‘This is my Christmas Day’: Dulwich Hamlet return to Champion Hill with a win
CHAMPION HILL, LONDON — Ten months away from home. That’s how long Dulwich Hamlet spent exiled from Champion Hill. When property developers Meadow Residential locked them out of their ground in March, it seemed like an existential threat to a club which had been one of non-league football’s greatest success stories in the years previous.
Thousands of fans were left with the prospect of nowhere to go on a Saturday afternoon, while a club with a profound footprint on the local area – not least through the highly acclaimed Aspire Academy and its championing of youth charities, food banks, socially progressive causes and unions – was left in an extremely precarious position.
In the time since, Champion Hill has become a rallying point for football. With so many clubs up and down the country faced with a similarly fraught existence, many fans identified with Hamlet’s predicament. Millwall were one of the first clubs to pledge their support, having suffered through their own protracted (and ongoing) battle with property developers in Bermondsey. Hamlet’s local rivals Tooting & Mitcham United offered them a groundshare at Imperial Fields, opening up a crucial revenue stream and allowing Hamlet fulfil their fixture commitments.
‘It means so much to so many'
Despite still being a seventh-tier club when they were turfed out of their historic home, Hamlet’s situation attracted an overwhelming wave of defiance. A fan-led campaign on social media caused serious embarrassment to Meadow, targeting their commercial partners and – as when Adidas cancelled a photo shoot at Champion Hill in April – limiting their earning power. Hundreds of fans marched through the streets from Goose Green to Champion Hill in protest at the lockout, while local politicians such as Labour MP Helen Hayes and Mayor of Southwark Catherine Rose pledged their support. The club’s situation was even debated in Parliament after Hamlet’s fans-turned-activists had made so much noise that they created their own news cycle. Amazingly, it was to this tumultuous backdrop that Hamlet won promotion to the National League South in May.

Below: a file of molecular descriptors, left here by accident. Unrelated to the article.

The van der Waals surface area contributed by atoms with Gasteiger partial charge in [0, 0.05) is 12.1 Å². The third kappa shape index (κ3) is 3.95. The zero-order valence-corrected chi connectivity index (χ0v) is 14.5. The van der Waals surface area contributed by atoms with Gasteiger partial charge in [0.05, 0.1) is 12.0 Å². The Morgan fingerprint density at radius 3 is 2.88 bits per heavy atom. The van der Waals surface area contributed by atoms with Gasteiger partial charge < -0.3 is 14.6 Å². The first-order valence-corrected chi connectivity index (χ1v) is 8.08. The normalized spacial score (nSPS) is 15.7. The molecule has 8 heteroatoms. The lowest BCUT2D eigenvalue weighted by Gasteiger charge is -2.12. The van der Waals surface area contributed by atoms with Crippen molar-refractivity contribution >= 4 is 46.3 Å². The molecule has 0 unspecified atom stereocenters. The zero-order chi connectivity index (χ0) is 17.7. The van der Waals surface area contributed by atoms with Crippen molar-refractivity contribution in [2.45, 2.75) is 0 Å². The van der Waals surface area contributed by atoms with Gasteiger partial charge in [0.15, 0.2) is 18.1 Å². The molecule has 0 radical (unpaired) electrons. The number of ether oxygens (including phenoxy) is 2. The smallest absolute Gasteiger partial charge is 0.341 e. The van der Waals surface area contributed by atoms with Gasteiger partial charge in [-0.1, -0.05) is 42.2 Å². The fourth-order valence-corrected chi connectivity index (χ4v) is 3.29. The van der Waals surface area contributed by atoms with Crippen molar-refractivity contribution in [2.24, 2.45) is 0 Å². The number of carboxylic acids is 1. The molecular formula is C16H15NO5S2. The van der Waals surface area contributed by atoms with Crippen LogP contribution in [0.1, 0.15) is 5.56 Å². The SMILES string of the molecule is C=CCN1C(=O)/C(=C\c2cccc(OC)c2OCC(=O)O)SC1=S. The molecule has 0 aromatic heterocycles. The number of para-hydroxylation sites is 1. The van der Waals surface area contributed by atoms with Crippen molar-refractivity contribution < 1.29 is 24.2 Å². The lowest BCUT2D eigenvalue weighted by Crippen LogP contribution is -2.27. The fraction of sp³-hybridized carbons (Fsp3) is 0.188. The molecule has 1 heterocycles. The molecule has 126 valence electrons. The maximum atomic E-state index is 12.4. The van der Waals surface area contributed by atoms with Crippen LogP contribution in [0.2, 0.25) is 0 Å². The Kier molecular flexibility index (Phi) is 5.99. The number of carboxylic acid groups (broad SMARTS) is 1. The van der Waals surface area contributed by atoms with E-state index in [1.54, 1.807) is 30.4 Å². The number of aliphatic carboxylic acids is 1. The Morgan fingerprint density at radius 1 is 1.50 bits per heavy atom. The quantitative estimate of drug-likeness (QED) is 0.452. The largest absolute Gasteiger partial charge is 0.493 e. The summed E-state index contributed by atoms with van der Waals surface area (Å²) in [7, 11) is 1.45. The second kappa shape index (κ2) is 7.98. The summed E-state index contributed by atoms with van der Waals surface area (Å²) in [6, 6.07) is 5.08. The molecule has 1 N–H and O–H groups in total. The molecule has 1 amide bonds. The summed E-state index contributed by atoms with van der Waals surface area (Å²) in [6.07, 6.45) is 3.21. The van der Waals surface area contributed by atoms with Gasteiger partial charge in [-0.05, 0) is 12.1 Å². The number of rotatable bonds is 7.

Without the fierce and creative dissent which followed Hamlet’s expulsion from Champion Hill, their homecoming may have remained a distant hope. As it was, however, talks between a chastised Meadow, the club and Southwark council in the autumn, chaired by then-sports minister Tracey Crouch, resulted in their triumphant return on Boxing Day for a sold-out match against Eastbourne Borough.
“It feels surreal on the one hand, and on the other hand it feels like we’ve never been away,” says Tom Cullen, a director at the club, when asked how it feels to be back at Champion Hill. “Personally, I’m exhausted, but this is my Christmas Day. I’m happy.” The club hierarchy, along with a mini army of volunteers, worked tirelessly over the Christmas period to get the ground ready for matchday after months of disuse. “It means so much to so many people and to sell out today feels good, really good,” Cullen adds.
‘The stadium was in a state'